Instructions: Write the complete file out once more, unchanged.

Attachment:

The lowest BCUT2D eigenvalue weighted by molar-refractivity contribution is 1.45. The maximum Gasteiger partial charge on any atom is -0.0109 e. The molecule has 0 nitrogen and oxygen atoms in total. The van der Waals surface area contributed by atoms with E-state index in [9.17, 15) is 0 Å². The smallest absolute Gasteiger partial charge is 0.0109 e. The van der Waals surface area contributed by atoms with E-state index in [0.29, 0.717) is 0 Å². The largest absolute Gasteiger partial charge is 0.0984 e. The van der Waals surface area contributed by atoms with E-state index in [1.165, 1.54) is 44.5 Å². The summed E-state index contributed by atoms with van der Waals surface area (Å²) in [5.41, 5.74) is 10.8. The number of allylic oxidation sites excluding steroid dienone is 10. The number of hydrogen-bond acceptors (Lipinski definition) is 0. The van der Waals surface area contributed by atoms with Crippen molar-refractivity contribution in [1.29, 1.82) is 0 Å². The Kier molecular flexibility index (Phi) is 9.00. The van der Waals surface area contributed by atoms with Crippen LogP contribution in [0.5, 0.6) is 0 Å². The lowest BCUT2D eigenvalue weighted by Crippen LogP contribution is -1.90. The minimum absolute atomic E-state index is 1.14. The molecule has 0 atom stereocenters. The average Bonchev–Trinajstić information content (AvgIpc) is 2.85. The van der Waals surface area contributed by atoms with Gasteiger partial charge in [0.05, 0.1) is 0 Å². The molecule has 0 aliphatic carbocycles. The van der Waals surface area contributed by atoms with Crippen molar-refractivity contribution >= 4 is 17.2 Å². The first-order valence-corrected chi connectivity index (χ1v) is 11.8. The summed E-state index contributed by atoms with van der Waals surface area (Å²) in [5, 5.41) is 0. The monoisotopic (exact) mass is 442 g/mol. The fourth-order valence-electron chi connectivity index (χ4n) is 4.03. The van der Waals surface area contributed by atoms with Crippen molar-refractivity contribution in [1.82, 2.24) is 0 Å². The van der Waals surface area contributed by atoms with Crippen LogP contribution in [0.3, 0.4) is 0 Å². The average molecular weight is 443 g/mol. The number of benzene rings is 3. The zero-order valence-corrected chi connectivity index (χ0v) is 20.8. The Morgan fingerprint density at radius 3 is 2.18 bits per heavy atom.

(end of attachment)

The lowest BCUT2D eigenvalue weighted by molar-refractivity contribution is 1.45. The maximum Gasteiger partial charge on any atom is -0.0109 e. The molecule has 0 nitrogen and oxygen atoms in total. The van der Waals surface area contributed by atoms with E-state index in [9.17, 15) is 0 Å². The smallest absolute Gasteiger partial charge is 0.0109 e. The van der Waals surface area contributed by atoms with E-state index in [0.29, 0.717) is 0 Å². The largest absolute Gasteiger partial charge is 0.0984 e. The van der Waals surface area contributed by atoms with E-state index in [1.165, 1.54) is 44.5 Å². The summed E-state index contributed by atoms with van der Waals surface area (Å²) in [5.41, 5.74) is 10.8. The number of allylic oxidation sites excluding steroid dienone is 10. The number of hydrogen-bond acceptors (Lipinski definition) is 0. The van der Waals surface area contributed by atoms with Crippen molar-refractivity contribution in [1.29, 1.82) is 0 Å². The Kier molecular flexibility index (Phi) is 9.00. The van der Waals surface area contributed by atoms with Crippen LogP contribution in [0.5, 0.6) is 0 Å². The lowest BCUT2D eigenvalue weighted by Crippen LogP contribution is -1.90. The minimum absolute atomic E-state index is 1.14. The molecule has 0 atom stereocenters. The average Bonchev–Trinajstić information content (AvgIpc) is 2.85. The van der Waals surface area contributed by atoms with Gasteiger partial charge in [0.05, 0.1) is 0 Å². The molecule has 0 aliphatic carbocycles. The van der Waals surface area contributed by atoms with Crippen molar-refractivity contribution >= 4 is 17.2 Å². The first-order valence-corrected chi connectivity index (χ1v) is 11.8. The summed E-state index contributed by atoms with van der Waals surface area (Å²) in [5, 5.41) is 0. The monoisotopic (exact) mass is 442 g/mol. The fourth-order valence-electron chi connectivity index (χ4n) is 4.03. The van der Waals surface area contributed by atoms with Crippen molar-refractivity contribution in [1.82, 2.24) is 0 Å². The van der Waals surface area contributed by atoms with Crippen LogP contribution in [0.3, 0.4) is 0 Å². The average molecular weight is 443 g/mol. The number of benzene rings is 3. The zero-order valence-corrected chi connectivity index (χ0v) is 20.8. The Morgan fingerprint density at radius 3 is 2.18 bits per heavy atom.